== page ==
Application of loop mediated isothermal amplification to detect schistosoma mansoni DNA in wild snails from Mbita sub-county, Kenya
Background: Studies show that wild snail schistosomal infection rates correspond well to the prevalence of human infection and that in the diagnosis of schistosomiasis, Deoxy-Ribonucleic Acid (DNA) detection by Polymerase Chain Reaction (PCR) and Loop-Mediated Isothermal Amplification (LAMP) are superior to snail cercariometry and microscopy. PCR and LAMP are expensive and high-level laboratory tests whereas schistosomiasis is prevalent in rural resource-poor environments.
Objective: To develop LAMP for use in detecting Schistosoma mansoni in snails in resource-poor field settings.
Design, Methods and Materials: In a laboratory experiment, field snails were tested for S. mansoni DNA using LAMP and PCR. LAMP employed primers designed from parasite tandem repeat sequences. The amplicon was analyzed using a visible dye which makes the test suitable for resource-poor settings that often lack sophisticated detection equipment.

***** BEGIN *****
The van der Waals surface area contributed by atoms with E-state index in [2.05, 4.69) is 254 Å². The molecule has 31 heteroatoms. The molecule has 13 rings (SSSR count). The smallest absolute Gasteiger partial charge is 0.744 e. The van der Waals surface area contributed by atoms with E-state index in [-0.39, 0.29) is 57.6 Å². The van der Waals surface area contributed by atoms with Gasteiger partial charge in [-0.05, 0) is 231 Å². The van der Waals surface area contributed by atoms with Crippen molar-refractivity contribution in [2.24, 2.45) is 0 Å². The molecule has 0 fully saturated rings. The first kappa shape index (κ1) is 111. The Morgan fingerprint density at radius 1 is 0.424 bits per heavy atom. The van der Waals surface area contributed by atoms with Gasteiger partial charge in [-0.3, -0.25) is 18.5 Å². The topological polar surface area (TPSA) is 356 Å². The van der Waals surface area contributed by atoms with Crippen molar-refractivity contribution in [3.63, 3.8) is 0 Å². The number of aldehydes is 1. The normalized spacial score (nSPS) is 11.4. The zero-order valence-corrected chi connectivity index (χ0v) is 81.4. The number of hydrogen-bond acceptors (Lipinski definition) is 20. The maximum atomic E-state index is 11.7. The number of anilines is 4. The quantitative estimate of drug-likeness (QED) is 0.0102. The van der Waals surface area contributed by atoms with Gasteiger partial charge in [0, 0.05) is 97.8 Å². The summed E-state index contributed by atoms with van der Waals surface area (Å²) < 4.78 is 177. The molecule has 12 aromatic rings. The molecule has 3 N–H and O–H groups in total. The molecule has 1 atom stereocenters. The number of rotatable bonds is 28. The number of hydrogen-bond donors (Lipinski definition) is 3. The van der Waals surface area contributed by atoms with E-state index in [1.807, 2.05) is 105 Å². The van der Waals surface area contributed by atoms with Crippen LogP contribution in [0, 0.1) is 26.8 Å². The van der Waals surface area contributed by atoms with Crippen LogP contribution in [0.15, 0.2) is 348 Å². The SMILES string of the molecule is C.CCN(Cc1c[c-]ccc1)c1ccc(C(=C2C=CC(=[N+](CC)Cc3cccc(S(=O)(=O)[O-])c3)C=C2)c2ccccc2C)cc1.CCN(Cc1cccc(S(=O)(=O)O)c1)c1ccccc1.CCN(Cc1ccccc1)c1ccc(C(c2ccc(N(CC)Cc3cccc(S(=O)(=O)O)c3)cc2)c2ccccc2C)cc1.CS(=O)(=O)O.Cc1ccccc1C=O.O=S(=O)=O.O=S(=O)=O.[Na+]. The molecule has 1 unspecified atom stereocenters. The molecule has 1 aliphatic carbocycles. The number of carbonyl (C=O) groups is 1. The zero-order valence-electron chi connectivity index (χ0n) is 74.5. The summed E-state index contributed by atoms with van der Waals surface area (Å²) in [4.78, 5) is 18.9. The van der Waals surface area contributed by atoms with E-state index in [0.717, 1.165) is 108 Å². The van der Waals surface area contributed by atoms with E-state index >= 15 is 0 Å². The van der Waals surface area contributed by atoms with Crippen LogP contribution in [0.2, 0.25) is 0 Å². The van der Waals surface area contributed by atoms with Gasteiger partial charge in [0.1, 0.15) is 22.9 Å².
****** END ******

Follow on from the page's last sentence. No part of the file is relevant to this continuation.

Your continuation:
Setting and Study Subjects: The experiment was done in the laboratory of the Institute of Tropical Medicine in Nagasaki. 131 wild snails of the Biomphalaria spp. harvested in Mbita Sub-County were infected, dried and stored. 29 were randomly selected for the experiment.
Outcome Measures: An amplicon detectable by both LAMP and PCR was considered a positive outcome.
Results: 7 specimens were positive. LAMP was sensitive up to a day-old parasite. A naked eye detectable dye was successfully used to aid detection of the amplicon.
Conclusions and Recommendations: LAMP detected one-day-old infections in wild snails, and this could be visualized with the naked eye which made the test suitable for further development for use in field laboratories